I now realise that just like Superman, the idea of a Supermom is a myth. An urban legend that only makes our lives harder. We cannot have it all. And that is okay. No matter how hard you try, there will be moments you will miss out on. Personal or professional. And that is no reason to allow guilt to ruin the life you have built for yourself. You chose to have a life beyond the family and those close to you need to respect that, not be threatened by it.
Looking at the dictionary definition of a supermom, I think it is time we stopped celebrating the concept. It is time that we challenge the notion of “traditional duties of housekeeping and child-rearing” being the domain of the woman despite the fact that she is as much of a bread winner, if not more. It is time for the woman to stop feeling compelled to play out this balancing act. It is time that we challenged men to rise up to the idea of ‘superdads’. Being a supermom doesn’t leave you with much to do. The idea dissipates your energies to an extent where you are torn between running a kitchen and ensuring that file is sanctioned at the right time. Besides, the categorization as supermom again restricts the identity of women to the realm of the domestic. That you are a mom, who is also working just by the way.
In a time and space where girls find role models in painted faces gyrating for the male gaze or in mythical ideas of the ‘ Bhartiya Nari’, my mother has taught me the biggest lessons a girl needs to learn. I will not be reduced to being a wife, a mother, a daughter and a sister. These things are important to different women to varying degrees. But, never will it be the whole of me. I will be my own person. I will party loud or seek solitude, just for myself. She has taught me that my life consists of several aspects. Friends, Family, Work and Pleasure. And that never will I allow my relationships to define who I am.
She has taught me that to seek joy outside of the family is an important aspect of being empowered. Work provides a sort of empowerment that is often measured and justified. A woman is allowed to work to earn, to provide, for a purpose. But seeking pleasure, for oneself. For the sake of it, not justifying it, is another degree of being empowered. My mother travels with her friends during holidays; she lives alone, hosts friends, goes cycling and learns the guitar. In today’s world, it is still a rarity. The sad truth often is that once women become mothers, their lives are expected to be all about this all important role, motherhood. My mother has taught me that it need not necessarily be so. And I am forever grateful for that.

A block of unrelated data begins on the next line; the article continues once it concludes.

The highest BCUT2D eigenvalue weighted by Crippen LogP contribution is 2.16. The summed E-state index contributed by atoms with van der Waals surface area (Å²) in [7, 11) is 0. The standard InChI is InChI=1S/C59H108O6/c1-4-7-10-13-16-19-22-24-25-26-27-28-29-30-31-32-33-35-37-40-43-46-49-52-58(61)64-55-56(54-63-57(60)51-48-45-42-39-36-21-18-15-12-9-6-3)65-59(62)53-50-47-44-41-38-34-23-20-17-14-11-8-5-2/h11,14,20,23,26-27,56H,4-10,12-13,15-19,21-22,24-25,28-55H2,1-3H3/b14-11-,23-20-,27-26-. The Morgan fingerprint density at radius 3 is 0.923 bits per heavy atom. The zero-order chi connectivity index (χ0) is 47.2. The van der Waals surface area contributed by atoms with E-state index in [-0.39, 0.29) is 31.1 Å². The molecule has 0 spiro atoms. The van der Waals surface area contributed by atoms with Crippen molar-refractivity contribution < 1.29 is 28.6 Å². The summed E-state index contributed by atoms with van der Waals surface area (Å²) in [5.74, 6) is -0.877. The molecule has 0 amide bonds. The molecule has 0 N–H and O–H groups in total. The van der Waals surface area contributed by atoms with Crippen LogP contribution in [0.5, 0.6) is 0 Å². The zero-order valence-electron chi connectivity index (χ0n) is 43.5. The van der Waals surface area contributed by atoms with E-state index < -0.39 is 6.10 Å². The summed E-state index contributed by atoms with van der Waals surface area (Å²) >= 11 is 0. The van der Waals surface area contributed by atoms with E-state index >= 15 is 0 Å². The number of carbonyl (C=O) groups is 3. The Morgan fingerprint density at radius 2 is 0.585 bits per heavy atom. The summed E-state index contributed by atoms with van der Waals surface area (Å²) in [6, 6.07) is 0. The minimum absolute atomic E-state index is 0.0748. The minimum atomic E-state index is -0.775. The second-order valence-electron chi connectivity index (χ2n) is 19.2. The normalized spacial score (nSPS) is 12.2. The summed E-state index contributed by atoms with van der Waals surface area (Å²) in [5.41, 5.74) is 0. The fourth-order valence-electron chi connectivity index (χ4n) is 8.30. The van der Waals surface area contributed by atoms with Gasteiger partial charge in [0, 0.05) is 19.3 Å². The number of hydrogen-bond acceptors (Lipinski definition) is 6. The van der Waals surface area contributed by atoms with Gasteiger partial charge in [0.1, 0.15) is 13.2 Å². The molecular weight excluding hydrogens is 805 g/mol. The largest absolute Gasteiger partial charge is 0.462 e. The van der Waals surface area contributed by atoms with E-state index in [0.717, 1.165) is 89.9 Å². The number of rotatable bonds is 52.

To try to be my own person. To own my life. To create an identity for myself. To seek pleasure in travel (although she does get paranoid over tickets/trains/hotels/co-passengers whenever I travel), in photography, in earning my own money and in splurging on myself. To have a life beyond the family. To live. These are the lessons my mother taught me. And I won’t hold a grudge against her for not being there when I had chicken pox or for every parent-teacher meeting she missed or for having a life beyond my father and me. For, she couldn’t have taught me these lessons otherwise.
Shazia Nigar is a journalist. Having completed her Masters in Media and Cultural Studies from Tata Institute of Social Sciences, she has worked with Tehelka Magazine in the past. Her articles have previously appeared in Kafila and Counter Currents.